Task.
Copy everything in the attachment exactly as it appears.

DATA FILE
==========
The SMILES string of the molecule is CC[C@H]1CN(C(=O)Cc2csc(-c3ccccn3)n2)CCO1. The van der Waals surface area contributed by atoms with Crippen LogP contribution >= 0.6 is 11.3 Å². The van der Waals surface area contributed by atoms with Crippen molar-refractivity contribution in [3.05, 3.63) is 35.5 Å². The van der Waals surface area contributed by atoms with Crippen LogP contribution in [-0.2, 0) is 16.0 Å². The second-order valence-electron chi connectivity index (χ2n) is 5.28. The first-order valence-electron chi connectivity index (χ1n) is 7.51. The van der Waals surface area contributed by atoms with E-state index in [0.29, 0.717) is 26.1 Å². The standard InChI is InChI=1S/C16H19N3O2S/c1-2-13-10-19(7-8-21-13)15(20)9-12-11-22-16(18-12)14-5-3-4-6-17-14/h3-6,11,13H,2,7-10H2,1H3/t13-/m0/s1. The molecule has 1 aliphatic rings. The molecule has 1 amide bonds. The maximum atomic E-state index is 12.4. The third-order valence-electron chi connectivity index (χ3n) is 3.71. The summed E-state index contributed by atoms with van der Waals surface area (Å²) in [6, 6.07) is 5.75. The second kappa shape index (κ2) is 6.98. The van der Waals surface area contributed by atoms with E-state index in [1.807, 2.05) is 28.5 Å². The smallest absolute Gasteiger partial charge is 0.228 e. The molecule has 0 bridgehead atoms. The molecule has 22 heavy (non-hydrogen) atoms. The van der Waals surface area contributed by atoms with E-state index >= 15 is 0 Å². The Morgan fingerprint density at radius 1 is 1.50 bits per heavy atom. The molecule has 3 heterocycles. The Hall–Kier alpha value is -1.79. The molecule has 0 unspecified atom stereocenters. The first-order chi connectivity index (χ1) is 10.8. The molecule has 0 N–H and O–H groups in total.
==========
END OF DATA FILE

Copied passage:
The SMILES string of the molecule is CC[C@H]1CN(C(=O)Cc2csc(-c3ccccn3)n2)CCO1. The van der Waals surface area contributed by atoms with Crippen LogP contribution >= 0.6 is 11.3 Å². The van der Waals surface area contributed by atoms with Crippen molar-refractivity contribution in [3.05, 3.63) is 35.5 Å². The van der Waals surface area contributed by atoms with Crippen LogP contribution in [-0.2, 0) is 16.0 Å². The second-order valence-electron chi connectivity index (χ2n) is 5.28. The first-order valence-electron chi connectivity index (χ1n) is 7.51. The van der Waals surface area contributed by atoms with E-state index in [0.29, 0.717) is 26.1 Å². The standard InChI is InChI=1S/C16H19N3O2S/c1-2-13-10-19(7-8-21-13)15(20)9-12-11-22-16(18-12)14-5-3-4-6-17-14/h3-6,11,13H,2,7-10H2,1H3/t13-/m0/s1. The molecule has 1 aliphatic rings. The molecule has 1 amide bonds. The maximum atomic E-state index is 12.4. The third-order valence-electron chi connectivity index (χ3n) is 3.71. The summed E-state index contributed by atoms with van der Waals surface area (Å²) in [6, 6.07) is 5.75. The second kappa shape index (κ2) is 6.98. The van der Waals surface area contributed by atoms with E-state index in [1.807, 2.05) is 28.5 Å². The smallest absolute Gasteiger partial charge is 0.228 e. The molecule has 0 bridgehead atoms. The molecule has 22 heavy (non-hydrogen) atoms. The van der Waals surface area contributed by atoms with E-state index >= 15 is 0 Å². The Morgan fingerprint density at radius 1 is 1.50 bits per heavy atom. The molecule has 3 heterocycles. The Hall–Kier alpha value is -1.79. The molecule has 0 unspecified atom stereocenters. The first-order chi connectivity index (χ1) is 10.8. The molecule has 0 N–H and O–H groups in total.